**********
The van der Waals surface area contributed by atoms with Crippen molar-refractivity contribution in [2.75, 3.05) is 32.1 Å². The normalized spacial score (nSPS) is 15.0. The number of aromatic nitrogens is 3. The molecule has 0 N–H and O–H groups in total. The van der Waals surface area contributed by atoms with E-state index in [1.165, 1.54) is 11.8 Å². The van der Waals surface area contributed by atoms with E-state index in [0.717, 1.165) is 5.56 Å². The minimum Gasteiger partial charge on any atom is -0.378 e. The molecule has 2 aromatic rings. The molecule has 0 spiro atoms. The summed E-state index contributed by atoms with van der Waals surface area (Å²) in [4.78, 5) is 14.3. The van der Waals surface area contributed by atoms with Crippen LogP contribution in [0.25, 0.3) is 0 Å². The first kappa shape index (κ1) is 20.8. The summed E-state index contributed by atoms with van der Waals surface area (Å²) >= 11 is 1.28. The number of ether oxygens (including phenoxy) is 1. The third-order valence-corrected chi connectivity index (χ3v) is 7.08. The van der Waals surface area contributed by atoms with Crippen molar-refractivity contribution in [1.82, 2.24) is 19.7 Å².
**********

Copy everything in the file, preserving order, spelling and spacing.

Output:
The van der Waals surface area contributed by atoms with Crippen molar-refractivity contribution in [2.75, 3.05) is 32.1 Å². The normalized spacial score (nSPS) is 15.0. The number of aromatic nitrogens is 3. The molecule has 0 N–H and O–H groups in total. The van der Waals surface area contributed by atoms with E-state index in [1.165, 1.54) is 11.8 Å². The van der Waals surface area contributed by atoms with E-state index in [0.717, 1.165) is 5.56 Å². The minimum Gasteiger partial charge on any atom is -0.378 e. The molecule has 2 aromatic rings. The molecule has 0 spiro atoms. The summed E-state index contributed by atoms with van der Waals surface area (Å²) in [4.78, 5) is 14.3. The van der Waals surface area contributed by atoms with Crippen LogP contribution in [0.25, 0.3) is 0 Å². The first kappa shape index (κ1) is 20.8. The summed E-state index contributed by atoms with van der Waals surface area (Å²) >= 11 is 1.28. The number of ether oxygens (including phenoxy) is 1. The third-order valence-corrected chi connectivity index (χ3v) is 7.08. The van der Waals surface area contributed by atoms with Crippen molar-refractivity contribution in [1.82, 2.24) is 19.7 Å².